A healthy harvest at Lacoochee Elementary

Destiny Cummings, 9, waters the garden before picking some vegetables to bring home for his family for dinner.
Destiny Cummings, 9, waters the garden before picking some vegetables to bring home for his family for dinner.
Published Apr. 4, 2014


Gaccelle Vazquez, 10, had a happy skip to her step as she made her way through a dozen or so raised beds, her arms filled with freshly picked vegetables.

"Well I got myself some yummy, good onions and some yummy collard greens," she said in a sing-song voice, to no one in particular. "Now all's I need is a bag."

Gaccelle's modest harvest, likely destined for the family dinner table, was the payoff for the hours spent toiling in the garden at Lacoochee Elementary School.

"It's fun — you grow things, you pick 'em and you get to take stuff home," said Deshawn Singleton, 10, as he watered some healthy looking collards while a few beds down, Kacy Smith, 9, was planting rows of sunflower seeds and Latrell Avis, 11, was pulling ripe carrots.

Learning how to till soil and plant seeds, pull weeds and pick off insects that might chomp on delicate leaves is just part of how members of Lacoochee's Junior Garden Club spend their Wednesday afternoons after school.

The "Time to Sow Garden Project," sponsored by members of the Dade City Garden Club who join in the work each week, comes with a bevy of life lessons and introductions.

"Have you ever seen a gourd?" Molly Barnes asked youngsters before sending them outdoors to enjoy a healthy snack of grapes, strawberries, apples and quartered oranges the women brought. "We're going to plant some of those today."

Right now the garden is flush with a variety of flowers and vegetables — kale, collards and pansies, peas and onions, tomatoes that have yet to fruit and broccoli that has already bolted and gone to seed.

"It's everything you would ever want in a garden," said Barnes, who first started the project with other members of the club's Poinsettia Circle using kiddie pools filled with rich earth. Raised beds were purchased to replace the pools after members were awarded a $2,000 grant from Whole Kid's Foundation. That added to the seasonal harvests and earned the Dade City Garden Club an award and national recognition at the 2013 Florida Federation of Garden Clubs convention.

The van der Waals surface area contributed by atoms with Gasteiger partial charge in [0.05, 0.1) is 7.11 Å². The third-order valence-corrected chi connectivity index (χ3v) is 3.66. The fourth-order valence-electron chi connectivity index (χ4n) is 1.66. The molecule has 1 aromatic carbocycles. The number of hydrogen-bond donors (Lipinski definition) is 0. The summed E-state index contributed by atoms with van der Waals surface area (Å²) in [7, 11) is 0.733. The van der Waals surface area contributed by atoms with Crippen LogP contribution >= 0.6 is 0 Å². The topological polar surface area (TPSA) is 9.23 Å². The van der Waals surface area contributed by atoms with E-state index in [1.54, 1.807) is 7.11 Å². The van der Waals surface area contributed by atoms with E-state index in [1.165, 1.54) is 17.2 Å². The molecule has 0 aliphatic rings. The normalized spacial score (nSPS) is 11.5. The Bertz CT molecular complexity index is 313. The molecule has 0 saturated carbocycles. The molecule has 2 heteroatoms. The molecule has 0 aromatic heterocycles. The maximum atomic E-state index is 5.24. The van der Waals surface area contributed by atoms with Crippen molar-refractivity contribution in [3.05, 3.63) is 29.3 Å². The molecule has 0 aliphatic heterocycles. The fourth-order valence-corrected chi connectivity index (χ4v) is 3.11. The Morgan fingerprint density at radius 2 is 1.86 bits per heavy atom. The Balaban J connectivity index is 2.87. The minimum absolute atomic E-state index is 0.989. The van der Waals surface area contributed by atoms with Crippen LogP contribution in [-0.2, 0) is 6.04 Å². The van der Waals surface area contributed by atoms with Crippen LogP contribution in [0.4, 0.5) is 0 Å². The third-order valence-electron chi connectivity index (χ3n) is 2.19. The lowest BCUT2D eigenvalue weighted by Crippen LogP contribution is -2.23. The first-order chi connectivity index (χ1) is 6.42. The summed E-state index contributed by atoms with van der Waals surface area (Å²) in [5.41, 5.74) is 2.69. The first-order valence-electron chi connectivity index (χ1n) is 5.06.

While students spend most of their time outdoors, they get culinary lessons as well.

"They've learned how to cook greens in all sorts of ways because we have a lot of them," said Barnes, noting that there's a thought of putting a recipe book together in the future.

Educating students about healthy food choices and teaching youngsters how to prepare vegetables in new ways are important aspects of the project, said Patty Barthle. Before her retirement, she worked as a school nurse at Lacoochee.

"Nutrition has always been important to me," Barthle said, recalling a recent cooking activity making frittatas. "One of the kids said, 'I'm going to go home and cook a frittata.' So we picked some collards and onions and broccoli and he went home and cooked a frittata. He said it was wonderful."

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Come this summer, a handful of Lacoochee Junior Garden Club members will get a chance to learn more about gardening while enjoying the outdoors at a youth camp sponsored by the Florida Federation of Garden Clubs at Wekiwa Springs State Park, just north of Orlando. The Dade City Garden Club is paying the way.

"If we had 10 students that wanted to go, we'd find a way to send them," Barnes said. "Once they spend time in the wilderness collecting flowers and doing all sorts of good things they're forever changed."

In the meantime, club members will continue to work the garden.

"I think it's a great project," said fifth-grade teacher Meghan McComeskey, who stopped for a visit and ended up leaving with a bounty of carrots. "It's something that they all love to do. They're so excited to come to school each Wednesday because they know they have garden club. It gets them intrigued with learning."

"It's wonderful in several ways," said assistant principal Sherri Dunham. "First off, it's something the kids look forward to so they want to come to school. The women serve in mentorship roles and our students are exposed to foods they have not had before."

There is a strong educational component, she said, noting that students use math skills in measuring plants and also in the course of following recipes during cooking lessons.

Best of all is the outpouring into the local community. Vegetables are often donated to others in the neighborhood and at the local Boys and Girls Club.

"It teaches our students to share with others," Dunham said. "It teaches them to give back to their community."

Michele Miller can be reached at